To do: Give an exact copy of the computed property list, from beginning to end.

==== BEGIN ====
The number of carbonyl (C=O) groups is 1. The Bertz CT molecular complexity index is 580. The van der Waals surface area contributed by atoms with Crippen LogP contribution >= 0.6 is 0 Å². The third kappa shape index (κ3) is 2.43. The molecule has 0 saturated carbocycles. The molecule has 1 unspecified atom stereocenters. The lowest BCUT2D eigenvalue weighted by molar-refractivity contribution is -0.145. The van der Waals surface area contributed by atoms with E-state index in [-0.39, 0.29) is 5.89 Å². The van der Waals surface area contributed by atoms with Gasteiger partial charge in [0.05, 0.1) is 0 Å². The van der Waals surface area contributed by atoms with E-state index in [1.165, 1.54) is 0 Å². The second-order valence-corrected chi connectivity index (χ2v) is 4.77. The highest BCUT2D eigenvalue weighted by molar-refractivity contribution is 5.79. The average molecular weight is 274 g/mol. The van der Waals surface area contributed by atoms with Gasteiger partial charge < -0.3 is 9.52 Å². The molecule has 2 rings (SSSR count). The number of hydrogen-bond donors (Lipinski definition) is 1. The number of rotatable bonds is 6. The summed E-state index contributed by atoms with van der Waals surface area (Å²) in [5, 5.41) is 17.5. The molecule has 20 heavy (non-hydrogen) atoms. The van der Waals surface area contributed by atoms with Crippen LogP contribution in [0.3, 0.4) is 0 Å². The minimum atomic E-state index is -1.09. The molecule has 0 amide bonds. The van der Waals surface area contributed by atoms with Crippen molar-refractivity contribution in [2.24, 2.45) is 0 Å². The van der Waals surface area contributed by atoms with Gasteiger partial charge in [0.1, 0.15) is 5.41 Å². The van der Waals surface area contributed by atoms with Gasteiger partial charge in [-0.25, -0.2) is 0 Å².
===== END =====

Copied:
The number of carbonyl (C=O) groups is 1. The Bertz CT molecular complexity index is 580. The van der Waals surface area contributed by atoms with Crippen LogP contribution >= 0.6 is 0 Å². The third kappa shape index (κ3) is 2.43. The molecule has 0 saturated carbocycles. The molecule has 1 unspecified atom stereocenters. The lowest BCUT2D eigenvalue weighted by molar-refractivity contribution is -0.145. The van der Waals surface area contributed by atoms with E-state index in [-0.39, 0.29) is 5.89 Å². The van der Waals surface area contributed by atoms with Gasteiger partial charge in [0.05, 0.1) is 0 Å². The van der Waals surface area contributed by atoms with E-state index in [1.165, 1.54) is 0 Å². The second-order valence-corrected chi connectivity index (χ2v) is 4.77. The highest BCUT2D eigenvalue weighted by molar-refractivity contribution is 5.79. The average molecular weight is 274 g/mol. The van der Waals surface area contributed by atoms with Gasteiger partial charge < -0.3 is 9.52 Å². The molecule has 2 rings (SSSR count). The number of hydrogen-bond donors (Lipinski definition) is 1. The number of rotatable bonds is 6. The summed E-state index contributed by atoms with van der Waals surface area (Å²) in [5, 5.41) is 17.5. The molecule has 20 heavy (non-hydrogen) atoms. The van der Waals surface area contributed by atoms with Crippen LogP contribution in [0.3, 0.4) is 0 Å². The minimum atomic E-state index is -1.09. The molecule has 0 amide bonds. The van der Waals surface area contributed by atoms with Crippen molar-refractivity contribution in [2.24, 2.45) is 0 Å². The van der Waals surface area contributed by atoms with Gasteiger partial charge in [0.1, 0.15) is 5.41 Å². The van der Waals surface area contributed by atoms with Gasteiger partial charge in [-0.25, -0.2) is 0 Å².